Botswana allays fears of protracted fuel crisis

APA-Gaborone (Botswana)

The Botswana government has allayed fears of a protracted fuel crisis and called on motorists to avoid stockpiling the commodity while efforts are underway to stabilise the supply situation in the country.

The southern African country has experienced queues at service stations over the past week as the country ran short of fuel.

The problem worsened over the weekend, with long queues forming at most fuel service stations across the country.

The Ministry of Mineral Resources, Green Technology and Energy Security partly blamed the long queues to panic buying.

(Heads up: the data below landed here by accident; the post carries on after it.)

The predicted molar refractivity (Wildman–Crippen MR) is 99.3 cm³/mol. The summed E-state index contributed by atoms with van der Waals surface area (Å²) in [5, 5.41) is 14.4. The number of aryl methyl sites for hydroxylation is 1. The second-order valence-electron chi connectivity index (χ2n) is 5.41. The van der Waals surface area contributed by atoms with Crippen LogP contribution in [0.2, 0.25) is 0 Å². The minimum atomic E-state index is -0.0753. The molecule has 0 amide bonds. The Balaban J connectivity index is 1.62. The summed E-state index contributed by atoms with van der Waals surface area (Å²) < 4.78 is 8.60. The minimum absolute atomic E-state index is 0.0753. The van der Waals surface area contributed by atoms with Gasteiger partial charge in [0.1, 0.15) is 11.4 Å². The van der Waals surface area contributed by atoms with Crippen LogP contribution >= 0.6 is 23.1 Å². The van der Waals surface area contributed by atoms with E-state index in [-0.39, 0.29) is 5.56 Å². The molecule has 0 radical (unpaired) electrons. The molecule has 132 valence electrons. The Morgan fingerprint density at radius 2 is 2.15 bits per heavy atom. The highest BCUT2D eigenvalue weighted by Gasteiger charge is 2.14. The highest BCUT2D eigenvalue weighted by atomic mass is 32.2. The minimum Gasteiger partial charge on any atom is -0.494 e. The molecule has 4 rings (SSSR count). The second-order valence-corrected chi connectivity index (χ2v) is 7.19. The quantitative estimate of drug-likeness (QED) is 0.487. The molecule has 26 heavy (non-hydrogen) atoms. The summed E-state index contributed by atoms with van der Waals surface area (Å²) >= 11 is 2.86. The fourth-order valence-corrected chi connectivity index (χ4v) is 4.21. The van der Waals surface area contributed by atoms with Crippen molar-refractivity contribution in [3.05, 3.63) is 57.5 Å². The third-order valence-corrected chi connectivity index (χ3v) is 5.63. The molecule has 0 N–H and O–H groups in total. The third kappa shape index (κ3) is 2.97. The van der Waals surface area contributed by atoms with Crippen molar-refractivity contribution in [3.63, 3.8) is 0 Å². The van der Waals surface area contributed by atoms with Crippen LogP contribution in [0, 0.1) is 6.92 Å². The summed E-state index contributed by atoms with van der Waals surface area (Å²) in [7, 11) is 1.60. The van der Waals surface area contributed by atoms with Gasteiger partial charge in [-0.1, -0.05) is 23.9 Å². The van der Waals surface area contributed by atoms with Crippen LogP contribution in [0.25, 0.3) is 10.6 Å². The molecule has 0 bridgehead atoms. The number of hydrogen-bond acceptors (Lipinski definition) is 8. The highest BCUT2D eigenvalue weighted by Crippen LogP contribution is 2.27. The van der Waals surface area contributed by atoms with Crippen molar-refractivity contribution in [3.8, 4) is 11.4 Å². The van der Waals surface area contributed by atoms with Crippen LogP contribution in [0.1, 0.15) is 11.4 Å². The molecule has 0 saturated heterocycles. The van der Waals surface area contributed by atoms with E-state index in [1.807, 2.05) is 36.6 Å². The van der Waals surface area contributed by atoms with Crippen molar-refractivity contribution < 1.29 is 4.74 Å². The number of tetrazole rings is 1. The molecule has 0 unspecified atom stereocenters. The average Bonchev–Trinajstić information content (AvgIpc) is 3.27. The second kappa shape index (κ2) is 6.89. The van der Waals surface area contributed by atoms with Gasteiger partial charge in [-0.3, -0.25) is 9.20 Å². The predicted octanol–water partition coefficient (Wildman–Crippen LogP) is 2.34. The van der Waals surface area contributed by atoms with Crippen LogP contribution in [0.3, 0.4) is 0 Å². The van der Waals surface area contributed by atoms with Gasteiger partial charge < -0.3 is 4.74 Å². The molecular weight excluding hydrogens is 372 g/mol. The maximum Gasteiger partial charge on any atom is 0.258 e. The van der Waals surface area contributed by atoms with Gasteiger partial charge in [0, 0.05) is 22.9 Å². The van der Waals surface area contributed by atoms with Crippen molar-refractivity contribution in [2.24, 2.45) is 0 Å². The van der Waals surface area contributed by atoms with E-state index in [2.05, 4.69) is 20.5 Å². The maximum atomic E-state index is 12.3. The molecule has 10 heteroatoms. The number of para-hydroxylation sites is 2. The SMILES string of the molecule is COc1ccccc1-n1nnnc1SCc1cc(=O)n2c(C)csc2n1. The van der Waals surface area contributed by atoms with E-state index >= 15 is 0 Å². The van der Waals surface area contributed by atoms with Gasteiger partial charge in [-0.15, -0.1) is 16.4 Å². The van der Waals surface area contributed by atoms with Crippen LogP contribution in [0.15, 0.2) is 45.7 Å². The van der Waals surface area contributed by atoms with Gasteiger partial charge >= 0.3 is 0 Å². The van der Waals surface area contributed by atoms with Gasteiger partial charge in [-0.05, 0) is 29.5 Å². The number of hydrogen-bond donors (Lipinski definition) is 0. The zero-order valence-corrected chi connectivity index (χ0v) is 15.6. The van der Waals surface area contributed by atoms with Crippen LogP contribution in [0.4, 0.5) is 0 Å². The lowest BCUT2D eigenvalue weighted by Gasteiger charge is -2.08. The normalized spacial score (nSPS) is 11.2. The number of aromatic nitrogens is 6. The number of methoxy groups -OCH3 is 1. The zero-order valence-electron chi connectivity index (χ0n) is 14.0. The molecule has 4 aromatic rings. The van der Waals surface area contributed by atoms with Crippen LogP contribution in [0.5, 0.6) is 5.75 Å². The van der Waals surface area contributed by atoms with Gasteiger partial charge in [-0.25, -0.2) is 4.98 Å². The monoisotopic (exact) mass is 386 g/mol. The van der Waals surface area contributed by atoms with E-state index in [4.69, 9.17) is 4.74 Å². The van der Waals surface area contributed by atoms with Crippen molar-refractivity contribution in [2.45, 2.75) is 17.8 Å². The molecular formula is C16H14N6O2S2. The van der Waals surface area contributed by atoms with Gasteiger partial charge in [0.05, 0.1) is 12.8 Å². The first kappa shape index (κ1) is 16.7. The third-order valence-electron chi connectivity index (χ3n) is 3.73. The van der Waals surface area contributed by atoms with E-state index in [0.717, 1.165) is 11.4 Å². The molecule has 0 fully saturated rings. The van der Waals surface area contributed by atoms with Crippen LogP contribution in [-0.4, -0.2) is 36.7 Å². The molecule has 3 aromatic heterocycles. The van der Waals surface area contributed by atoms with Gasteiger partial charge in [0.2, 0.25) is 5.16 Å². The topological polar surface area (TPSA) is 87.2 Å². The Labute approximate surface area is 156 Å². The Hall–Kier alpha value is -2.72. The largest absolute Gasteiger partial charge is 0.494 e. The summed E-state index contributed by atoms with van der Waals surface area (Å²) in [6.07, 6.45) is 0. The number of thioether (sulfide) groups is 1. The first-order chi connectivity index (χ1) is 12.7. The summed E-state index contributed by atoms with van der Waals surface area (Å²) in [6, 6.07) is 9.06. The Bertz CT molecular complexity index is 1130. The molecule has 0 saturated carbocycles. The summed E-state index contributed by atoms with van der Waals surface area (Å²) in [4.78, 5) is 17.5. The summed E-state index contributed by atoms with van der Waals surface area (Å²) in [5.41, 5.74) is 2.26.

“Due to panic buying, some filling stations daily demand increased threefold,” permanent secretary in the ministry Mmetla Masire said on Monday.

He called on the public not to panic and to avoid stockpiling fuel “as this results in a supply/demand mismatch.”

“Purchasing of fuel using containers will not be allowed until the situation normalises,” Masire said.

He revealed that in order to normalise the current fuel supply situation, “the government has as of today authorized the release of strategic stocks into the market.”

“Currently, a number of fuel trucks and train wagons continue to arrive into the country through Namibia, South Africa and Mozambique but they have to observe COVID-19 protocols which is necessary,” the official said.

Truck drivers have to wait for their COVID-19 test results before they can be allowed into the country.


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